Catching Up on Mussar

Catching Up on Mussar

So in between everything that’s been going on, I have had the distinct privilege of beginning my Mussar journey. Simply put, Mussar is a 1,000 year old, Jewish, Post-Modern Social Work Practice (though I’m sure the sages and Rabbis that developed it didn’t necessarily put it into those words)…though as I have dived into the texts and the readings, I have sat in shock as I have read paragraph after paragraph that have been almost word for word what I have read in my Solutions Focused Brief Therapy and Motivational Interviewing training.

Mussar is also a miracle, because it (and its writings) managed to survive the Holocaust…and so for this we give thanks.

Part of Mussar is daily journaling (which I have been behind on) and part of my goal for this site has also been daily journaling; and since I find it much easier to sit down with my computer or cell phone, than I do with pen or paper these days, I am going to catch up on some of the prompts that our Va’ad leaders have sent us, and then endeavor to continue forward with daily Mussar reflections (at a minimum, my hope is to – of course – include my Social Work observations, Instagram posts, etc.).

That said, my responses to our daily prompts:


How did you step outside of your comfort zone today and occupy a different amount of space?

I made a few decisions that I had been waffling on, where I had been questioning (without yet having the mussar vocabulary) my space.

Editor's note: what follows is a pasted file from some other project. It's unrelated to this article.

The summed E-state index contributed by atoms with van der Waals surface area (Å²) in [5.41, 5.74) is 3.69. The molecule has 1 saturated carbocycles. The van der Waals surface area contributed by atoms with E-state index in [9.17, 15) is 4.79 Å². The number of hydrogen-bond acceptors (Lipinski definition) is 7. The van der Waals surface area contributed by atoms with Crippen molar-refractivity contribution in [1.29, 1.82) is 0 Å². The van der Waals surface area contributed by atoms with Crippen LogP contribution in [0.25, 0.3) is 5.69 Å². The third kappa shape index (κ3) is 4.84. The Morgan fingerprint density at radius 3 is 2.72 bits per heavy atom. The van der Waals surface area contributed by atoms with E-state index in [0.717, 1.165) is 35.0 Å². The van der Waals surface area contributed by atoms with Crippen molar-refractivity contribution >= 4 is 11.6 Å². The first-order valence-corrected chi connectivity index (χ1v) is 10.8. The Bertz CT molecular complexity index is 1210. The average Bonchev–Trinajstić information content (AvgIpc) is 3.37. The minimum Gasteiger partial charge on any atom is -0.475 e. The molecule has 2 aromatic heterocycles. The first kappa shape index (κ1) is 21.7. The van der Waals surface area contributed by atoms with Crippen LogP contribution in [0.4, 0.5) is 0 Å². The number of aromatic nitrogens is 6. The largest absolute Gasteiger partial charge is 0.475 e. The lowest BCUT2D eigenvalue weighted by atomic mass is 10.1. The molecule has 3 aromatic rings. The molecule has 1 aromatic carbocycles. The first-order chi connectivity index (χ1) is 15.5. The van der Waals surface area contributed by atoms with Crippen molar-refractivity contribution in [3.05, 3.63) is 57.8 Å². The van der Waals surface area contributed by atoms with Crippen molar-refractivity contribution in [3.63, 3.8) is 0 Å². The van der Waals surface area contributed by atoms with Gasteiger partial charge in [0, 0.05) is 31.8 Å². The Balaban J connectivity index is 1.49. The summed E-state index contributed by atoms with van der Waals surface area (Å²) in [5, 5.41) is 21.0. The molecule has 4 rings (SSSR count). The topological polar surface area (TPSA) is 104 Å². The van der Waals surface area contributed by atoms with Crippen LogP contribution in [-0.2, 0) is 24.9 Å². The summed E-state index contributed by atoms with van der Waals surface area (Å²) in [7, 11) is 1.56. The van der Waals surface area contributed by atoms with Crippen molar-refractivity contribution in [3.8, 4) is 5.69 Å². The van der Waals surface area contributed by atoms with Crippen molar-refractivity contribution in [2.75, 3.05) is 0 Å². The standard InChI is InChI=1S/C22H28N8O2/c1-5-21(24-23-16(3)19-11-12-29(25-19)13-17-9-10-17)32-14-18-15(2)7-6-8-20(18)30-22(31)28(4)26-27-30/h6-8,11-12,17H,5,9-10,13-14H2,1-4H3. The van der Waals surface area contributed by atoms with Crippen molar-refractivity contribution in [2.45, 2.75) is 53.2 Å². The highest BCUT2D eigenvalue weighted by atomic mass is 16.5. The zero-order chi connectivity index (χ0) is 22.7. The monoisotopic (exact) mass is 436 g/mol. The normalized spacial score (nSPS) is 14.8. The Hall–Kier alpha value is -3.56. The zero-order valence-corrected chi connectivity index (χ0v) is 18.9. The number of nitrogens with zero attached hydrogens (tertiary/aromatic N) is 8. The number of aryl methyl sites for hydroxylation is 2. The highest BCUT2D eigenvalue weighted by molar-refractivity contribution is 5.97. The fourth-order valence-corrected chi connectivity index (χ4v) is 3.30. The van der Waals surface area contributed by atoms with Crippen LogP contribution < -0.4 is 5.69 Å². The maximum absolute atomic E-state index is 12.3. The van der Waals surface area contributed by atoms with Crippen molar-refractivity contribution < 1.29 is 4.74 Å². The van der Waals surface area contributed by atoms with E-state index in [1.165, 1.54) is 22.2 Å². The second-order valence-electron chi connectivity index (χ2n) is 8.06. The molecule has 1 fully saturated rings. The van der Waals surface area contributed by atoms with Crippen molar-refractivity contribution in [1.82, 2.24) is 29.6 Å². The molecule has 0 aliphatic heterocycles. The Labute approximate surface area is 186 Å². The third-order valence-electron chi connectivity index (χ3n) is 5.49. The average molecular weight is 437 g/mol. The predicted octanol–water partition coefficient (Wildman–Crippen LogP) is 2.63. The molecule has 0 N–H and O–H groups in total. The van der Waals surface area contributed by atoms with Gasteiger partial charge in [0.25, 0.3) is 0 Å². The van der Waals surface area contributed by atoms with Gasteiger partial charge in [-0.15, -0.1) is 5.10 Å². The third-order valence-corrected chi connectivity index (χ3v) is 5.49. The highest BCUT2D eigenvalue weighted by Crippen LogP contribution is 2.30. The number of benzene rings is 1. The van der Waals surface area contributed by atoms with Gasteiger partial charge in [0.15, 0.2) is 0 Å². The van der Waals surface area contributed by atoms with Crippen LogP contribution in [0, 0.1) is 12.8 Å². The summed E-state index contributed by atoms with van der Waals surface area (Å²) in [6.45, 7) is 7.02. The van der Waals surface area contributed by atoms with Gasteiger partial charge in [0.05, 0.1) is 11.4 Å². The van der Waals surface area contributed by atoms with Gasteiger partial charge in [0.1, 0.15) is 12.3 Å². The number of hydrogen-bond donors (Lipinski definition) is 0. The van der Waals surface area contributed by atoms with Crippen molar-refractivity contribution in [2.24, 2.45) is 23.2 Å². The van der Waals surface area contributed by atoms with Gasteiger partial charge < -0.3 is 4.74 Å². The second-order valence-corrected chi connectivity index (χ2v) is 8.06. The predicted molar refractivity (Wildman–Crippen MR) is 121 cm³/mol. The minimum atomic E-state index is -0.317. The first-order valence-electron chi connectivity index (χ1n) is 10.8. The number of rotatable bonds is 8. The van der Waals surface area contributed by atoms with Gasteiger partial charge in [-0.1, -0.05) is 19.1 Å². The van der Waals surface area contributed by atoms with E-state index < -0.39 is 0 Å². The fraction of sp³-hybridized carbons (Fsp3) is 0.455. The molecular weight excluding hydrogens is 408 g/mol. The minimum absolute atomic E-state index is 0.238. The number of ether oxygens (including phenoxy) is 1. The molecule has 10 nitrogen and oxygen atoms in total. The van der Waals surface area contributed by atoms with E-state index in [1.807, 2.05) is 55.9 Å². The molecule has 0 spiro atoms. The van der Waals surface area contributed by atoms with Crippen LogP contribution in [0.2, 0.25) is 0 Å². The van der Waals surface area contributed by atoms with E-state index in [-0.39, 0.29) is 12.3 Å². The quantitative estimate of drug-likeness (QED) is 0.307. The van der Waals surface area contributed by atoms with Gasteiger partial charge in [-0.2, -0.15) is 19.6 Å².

I had been holding back sharing some important information and achievements, fearing that it would make me appear arrogant, or that it would be inappropriate to share…fearing that it would exceed the boundaries of my space.

When I made the decision to share them, however, I was glad to find that I didn’t cross any boundaries, rather I was able to spread out my arms and legs, and stretch a bit, and occupy space that was in fact rightfully mine to occupy, and the news was received warmly and with pride by those with whom I shared it.

In this case, in this specific situation, I was a bit too far left on the scale, and in fact, I needed to move a bit farther right, and take up what was my rightful space to occupy.

How will you aim to maximize your humility practice this week?

I have been repeating the mantra “no more than my space, no less than my place” througout the day to remind me to be more aware whenever I am in a social situation. It is very similar – for me – to Stephen Covey’s 5th Habit: “seek first to understand, then to be understood,” which is something I had been working on as an area of personal growth in Field Placement this year, to better develop my clinical practice.

Have you noticed a difference in yourself through your humility practice?